We did it! We are number one! Pennsylvania tops the list! Blacklegged ticks have determined that Pennsylvania is our nation’s most livable state. A recent study revealed that blacklegged ticks, or “deer ticks,” have been found in all of Pennsylvania’s 67 counties. But cancel the balloons and parade, these meddlesome neighbors often play host to a bacteria called Borrelia burgdorferi. Infection with Borrelia burgdorferi causes Lyme disease which is an inflammatory condition marked by fever, headache, body aches and often a rash. If left undiagnosed, it can lead to arthritis and neurologic or cardiac disorders. The bad news is that because of our blacklegged neighbors, PA currently leads the country in new, confirmed cases of Lyme disease. Yikes! The good news is that Lyme is preventable and treatable. Though Lyme disease is admittedly complicated and in many ways poorly understood, here are the absolute essentials:
- Inspect daily for ticks, especially in those “hard to reach” spots; may require some assistance.
- If tick is found attached, carefully remove with tweezers immediately. For practical purposes, you can assume it is a blacklegged tick. All current evidence supports that it takes longer than 24 hours of attachment for the bacteria causing Lyme disease to transmit to you.
- If uncertain as to timing, see a medical provider to consider if it is appropriate to initiate Lyme prophylaxis. A one time, 200mg dose of Doxycycline, if given within 72 hours of tick removal, has been shown to be effective in preventing infection. Doxycycline is only appropriate if 8 years old and older. If allergic to Doxycycline or if under 8 years old, you should observe closely for any signs of infection.
- As many of the patients who develop Lyme disease were unaware of ever having been host to a tick, it is essential that you see a medical provider immediately if you develop symptoms suggestive of Lyme. This includes any unusual rash, whether it has the typical “bull’s eye” appearance or not. The Lyme rash can take many forms and even involve multiple locations simultaneously. As the rash is estimated to be present in less than 70% of cases, any symptoms of fever, HA and body aches that are otherwise without clear explanation should prompt evaluation with a medical provider.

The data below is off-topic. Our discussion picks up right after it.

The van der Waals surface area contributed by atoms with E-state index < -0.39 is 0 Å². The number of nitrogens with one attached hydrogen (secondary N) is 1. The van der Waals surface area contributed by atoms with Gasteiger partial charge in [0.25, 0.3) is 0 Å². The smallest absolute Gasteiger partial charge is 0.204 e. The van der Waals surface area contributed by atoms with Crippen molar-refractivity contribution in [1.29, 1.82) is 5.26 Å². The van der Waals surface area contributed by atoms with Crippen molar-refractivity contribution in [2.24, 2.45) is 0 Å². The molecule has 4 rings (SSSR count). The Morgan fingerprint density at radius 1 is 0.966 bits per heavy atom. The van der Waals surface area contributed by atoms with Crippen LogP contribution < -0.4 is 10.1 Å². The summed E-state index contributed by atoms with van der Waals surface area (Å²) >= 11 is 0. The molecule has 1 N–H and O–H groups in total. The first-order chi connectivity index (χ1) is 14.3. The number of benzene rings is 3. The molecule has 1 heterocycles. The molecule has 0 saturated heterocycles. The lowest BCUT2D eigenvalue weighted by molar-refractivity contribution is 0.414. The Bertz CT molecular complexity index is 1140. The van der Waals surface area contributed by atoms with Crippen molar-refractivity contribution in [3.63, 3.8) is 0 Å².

- Short of developing obvious signs and symptoms, diagnosis can be elusive. This is in part related to the fact that it can take 4-6 weeks after infection for your body to make a detectable number of antibodies to the Borrelia burgdorferi. Initial testing involves looking for these antibodies. Thus, treatment should always be initiated if infection suspected.
- Again, Lyme disease is an inflammatory condition caused by a bacterial infection. This bacterial infection is treatable with antibiotics. The longer the delay in diagnosis of the infection, the increased likelihood of complications related to the associated inflammation. Treatment usually involves oral antibiotics (Doxycycline, Amoxicillin or Cefuroxime) for 21 days. IV antibiotics are appropriate if oral treatment failure or in the case of neurologic or cardiac disease.
- Bottom line: If in doubt, check it out!